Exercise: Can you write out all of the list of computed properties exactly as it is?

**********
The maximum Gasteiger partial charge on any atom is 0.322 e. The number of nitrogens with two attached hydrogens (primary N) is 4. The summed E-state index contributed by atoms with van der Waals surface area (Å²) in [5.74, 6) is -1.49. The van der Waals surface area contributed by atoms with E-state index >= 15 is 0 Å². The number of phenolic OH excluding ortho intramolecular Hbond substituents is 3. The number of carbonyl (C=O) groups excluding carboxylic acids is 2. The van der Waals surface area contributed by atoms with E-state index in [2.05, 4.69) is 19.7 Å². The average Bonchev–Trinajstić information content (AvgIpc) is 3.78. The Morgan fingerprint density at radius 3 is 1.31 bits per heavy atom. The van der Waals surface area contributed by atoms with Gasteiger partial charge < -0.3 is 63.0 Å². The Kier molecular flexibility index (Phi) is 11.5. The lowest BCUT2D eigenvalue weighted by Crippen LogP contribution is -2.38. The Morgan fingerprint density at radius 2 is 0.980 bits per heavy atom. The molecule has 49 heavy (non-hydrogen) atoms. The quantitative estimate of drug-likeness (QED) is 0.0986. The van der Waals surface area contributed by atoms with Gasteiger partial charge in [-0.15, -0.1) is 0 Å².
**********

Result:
The maximum Gasteiger partial charge on any atom is 0.322 e. The number of nitrogens with two attached hydrogens (primary N) is 4. The summed E-state index contributed by atoms with van der Waals surface area (Å²) in [5.74, 6) is -1.49. The van der Waals surface area contributed by atoms with E-state index >= 15 is 0 Å². The number of phenolic OH excluding ortho intramolecular Hbond substituents is 3. The number of carbonyl (C=O) groups excluding carboxylic acids is 2. The van der Waals surface area contributed by atoms with E-state index in [2.05, 4.69) is 19.7 Å². The average Bonchev–Trinajstić information content (AvgIpc) is 3.78. The Morgan fingerprint density at radius 3 is 1.31 bits per heavy atom. The van der Waals surface area contributed by atoms with Gasteiger partial charge < -0.3 is 63.0 Å². The Kier molecular flexibility index (Phi) is 11.5. The lowest BCUT2D eigenvalue weighted by Crippen LogP contribution is -2.38. The Morgan fingerprint density at radius 2 is 0.980 bits per heavy atom. The molecule has 49 heavy (non-hydrogen) atoms. The quantitative estimate of drug-likeness (QED) is 0.0986. The van der Waals surface area contributed by atoms with Gasteiger partial charge in [-0.15, -0.1) is 0 Å².